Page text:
Re: Combining bridging, 802.1q, and tap

From: Garry Dolley
Date: Wed Apr 15 2009 - 21:27:36 EST


On Wed, Apr 15, 2009 at 07:53:04PM -0500, Chris Adams wrote:
> Once upon a time, Garry Dolley <gdolley@xxxxxxxxxxxxxxx> said:
> > So you have something like:
> >
> > ------ --------
> > | | tap0 ----> br0 ----> eth0 | |
> > | VM | tap1 ----> br1 ----> eth1 | Host |
> > | | tap2 ----> br2 ----> eth2 | |
> > ------ --------
> >
> > Correct?
>
> Not exactly. More like:
>
> --------
> | | eth0 --> br0
> | Host | eth1 --> br1
> | | eth2 --> br2 (VLANed with br2.20 and br2.30)
> --------
>
> --------
> | | eth0 --> host tap0 --> br0
> | KVM | eth1 --> host tap1 --> br1
> | QEMU | eth2 --> host tap2 --> br2
> | | (VLANed in the VM with eth2.20 and eth2.30)
> --------
>
> In the host, I see:
>
> # brctl show
> bridge name bridge id STP enabled interfaces
> br0 8000.0002b3c1c9aa no eth0
> tap0
> br1 8000.0030bdb23c63 no eth1
> tap1
> br2 8000.0004614aee26 no eth2
> tap2
> # cat /proc/net/vlan/config
> VLAN Dev name | VLAN ID
> Name-Type: VLAN_NAME_TYPE_RAW_PLUS_VID_NO_PAD
> br2.20 | 20 | br2
> br2.30 | 30 | br2
>
>
> In the VM, I see (no bridging here):
> # cat /proc/net/vlan/config
> VLAN Dev name | VLAN ID
> Name-Type: VLAN_NAME_TYPE_RAW_PLUS_VID_NO_PAD
> eth2.20 | 20 | eth2
> eth2.30 | 30 | eth2

Roger that.

This setup looks good so far.

> > First of all, show us the tcpdump command you're running.
>
> I'm running "tcpdump -s0 -e -n -i eth2". If I run it in the host and
> ping from the host to something on the LAN, I see:
>
> 19:00:16.629191 00:04:61:4a:ee:26 > Broadcast, ethertype 802.1Q (0x8100), length 46: vlan 20, p 0, ethertype ARP, arp who-has 172.24.54.14 tell 172.24.54.206
> 19:00:16.629420 00:30:48:22:9c:d1 > 00:04:61:4a:ee:26, ethertype 802.1Q (0x8100), length 64: vlan 20, p 0, ethertype ARP, arp reply 172.24.54.14 is-at 00:30:48:22:9c:d1
> 19:00:16.629477 00:04:61:4a:ee:26 > 00:30:48:22:9c:d1, ethertype 802.1Q (0x8100), length 102: vlan 20, p 0, ethertype IPv4, 172.24.54.206 > 172.24.54.14: ICMP echo request, id 49703, seq 1, length 64
> 19:00:16.630770 00:30:48:22:9c:d1 > 00:04:61:4a:ee:26, ethertype 802.1Q (0x8100), length 102: vlan 20, p 0, ethertype IPv4, 172.24.54.14 > 172.24.54.206: ICMP echo reply, id 49703, seq 1, length 64

Yup, as expected.

> If I run tcpdump in the VM and ping from the VM, I see:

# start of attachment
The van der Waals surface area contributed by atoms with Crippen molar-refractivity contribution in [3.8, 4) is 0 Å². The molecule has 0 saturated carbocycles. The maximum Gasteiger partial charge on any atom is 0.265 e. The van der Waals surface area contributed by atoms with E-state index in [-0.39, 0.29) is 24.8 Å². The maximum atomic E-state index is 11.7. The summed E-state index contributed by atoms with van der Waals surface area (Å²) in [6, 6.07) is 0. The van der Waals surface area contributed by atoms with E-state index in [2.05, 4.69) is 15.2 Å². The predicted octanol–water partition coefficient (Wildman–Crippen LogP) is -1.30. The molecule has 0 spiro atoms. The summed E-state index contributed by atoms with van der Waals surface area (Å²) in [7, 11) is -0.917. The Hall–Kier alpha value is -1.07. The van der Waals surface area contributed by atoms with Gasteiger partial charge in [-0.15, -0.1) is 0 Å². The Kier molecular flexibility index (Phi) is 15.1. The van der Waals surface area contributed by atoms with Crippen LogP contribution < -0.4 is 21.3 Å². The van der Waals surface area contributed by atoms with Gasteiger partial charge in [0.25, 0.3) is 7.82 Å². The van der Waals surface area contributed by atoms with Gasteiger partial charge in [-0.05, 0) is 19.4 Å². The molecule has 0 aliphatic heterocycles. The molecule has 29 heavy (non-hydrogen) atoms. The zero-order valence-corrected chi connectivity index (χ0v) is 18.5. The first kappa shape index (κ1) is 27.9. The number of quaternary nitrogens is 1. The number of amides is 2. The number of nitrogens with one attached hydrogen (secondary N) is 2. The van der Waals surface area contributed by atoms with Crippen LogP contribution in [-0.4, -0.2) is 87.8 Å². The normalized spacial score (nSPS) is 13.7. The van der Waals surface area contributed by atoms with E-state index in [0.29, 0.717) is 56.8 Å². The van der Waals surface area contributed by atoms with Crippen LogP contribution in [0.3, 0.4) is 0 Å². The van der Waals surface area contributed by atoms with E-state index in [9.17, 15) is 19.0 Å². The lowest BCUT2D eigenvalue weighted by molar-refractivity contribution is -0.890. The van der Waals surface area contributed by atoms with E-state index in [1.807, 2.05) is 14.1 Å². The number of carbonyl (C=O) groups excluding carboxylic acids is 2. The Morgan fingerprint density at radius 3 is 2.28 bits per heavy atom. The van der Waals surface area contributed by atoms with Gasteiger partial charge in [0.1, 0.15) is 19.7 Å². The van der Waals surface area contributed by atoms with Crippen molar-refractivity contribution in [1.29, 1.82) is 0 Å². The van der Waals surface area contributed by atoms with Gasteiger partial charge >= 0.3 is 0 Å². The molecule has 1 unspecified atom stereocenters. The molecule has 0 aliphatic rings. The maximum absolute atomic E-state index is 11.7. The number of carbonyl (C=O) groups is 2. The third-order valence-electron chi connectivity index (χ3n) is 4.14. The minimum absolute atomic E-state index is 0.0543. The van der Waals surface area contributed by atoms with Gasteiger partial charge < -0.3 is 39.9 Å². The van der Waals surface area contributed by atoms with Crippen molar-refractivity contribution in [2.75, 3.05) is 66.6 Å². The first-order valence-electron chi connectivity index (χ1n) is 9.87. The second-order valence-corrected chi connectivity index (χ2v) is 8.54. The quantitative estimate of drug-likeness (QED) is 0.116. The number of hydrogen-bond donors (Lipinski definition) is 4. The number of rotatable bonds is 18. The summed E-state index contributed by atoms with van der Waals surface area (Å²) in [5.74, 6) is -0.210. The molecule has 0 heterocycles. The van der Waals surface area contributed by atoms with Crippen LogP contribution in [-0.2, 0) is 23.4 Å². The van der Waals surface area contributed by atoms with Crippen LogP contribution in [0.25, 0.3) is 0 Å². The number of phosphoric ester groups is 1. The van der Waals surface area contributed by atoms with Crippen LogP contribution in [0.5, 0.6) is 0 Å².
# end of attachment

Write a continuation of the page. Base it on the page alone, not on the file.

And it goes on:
>
> 19:02:04.443160 00:04:61:4a:ee:27 > Broadcast, ethertype ARP (0x0806), length 42: arp who-has 172.24.54.14 tell 172.24.54.207
>
>
> I swear I saw tagged packets within the VM earlier. :-(

Are you running tcpdump in the VM on eth2?

If so, you won't see tagged packets on eth2. You'll see the
untagged packets on their respective VLANs on eth2.20 and eth2.30.
On eth2, you'll see traffic from both of these VLANs, but they'll
appear *untagged*. You might expect to see tagged packets (as I
did), but the 8021q module wasn't designed to behave this way from
what I can tell.

In my experience while testing on Ubuntu 8.10 with stock kernel,
once any VLAN is configured on a physical interface, that physical
interface no longer can be used to see tagged packets.

I got around this by just enslaving the physical int to a bridge,
and doing VLANs on the bridge. I could see all tagged traffic on
the bridge since it just sees the physical int traffic, and the
physical int had no VLANs on it (instead they are on the bridge).

So eth2.20 == bad, br2.20 == good.

Your host looks configured this way, so that's good. In fact I
believe it is the only way your VM can see tagged traffic.

> Okay, if I watch eth2 and eth2.20 with the same tcpdump command as
> above, I see incoming packets correctly. On eth2, I see the tag, and
> then they show up on eth2.20 without the tag. It appears to only be a
> problem with outbound packets not getting tagged (I see the same
> untagged packets in the host with a tcpdump on tap2).

Are you sure you see the tag on eth2? I woulda killed to see the
tag on the physical int when doing my setup a few weeks ago.

I wonder if VLAN hardware acceleration has anything to do with it.
In my setup, I had problems with seeing tags on the *host*, which
has access to the physical NIC w/ HW VLAN acceleration. In your
setup, your NIC is virtual in the VM, and maybe different properties
apply (wonder how the virtual NIC looks to the VM in terms of HW
VLAN acceleration).

> Any ideas why the VM wouldn't be tagging properly? It appears to be
> configured correctly. The VM system is RHEL5.3, with the latest kernel
> (kernel-2.6.18-128.1.6.el5.x86_64). I don't have a non-virtual RHEL5
> system I can put my hands on at the momet to test there to see if this
> is a general bug.

Can you show a tcpdump on the host when pinging from inside the VM?

Ultimately, your setup is possible. I have the same setup working
in production *but* my VM isn't Linux, it's OpenBSD. I'm using the
vlan pseudo-interface in OpenBSD and I'm passing VLAN tags all over
the place. Works great. I imagine the same is possible w/ a Linux
VM. My host is Ubuntu 8.10.

--
Garry Dolley
ARP Networks, Inc. | http://www.arpnetworks.com | (818) 206-0181
Data center, VPS, and IP Transit solutions
Member Los Angeles County REACT, Unit 336 | WQGK336
Blog http://scie.nti.st
--
To unsubscribe from this list: send the line "unsubscribe linux-net" in
the body of a message to majordomo@xxxxxxxxxxxxxxx
More majordomo info at http://vger.kernel.org/majordomo-info.html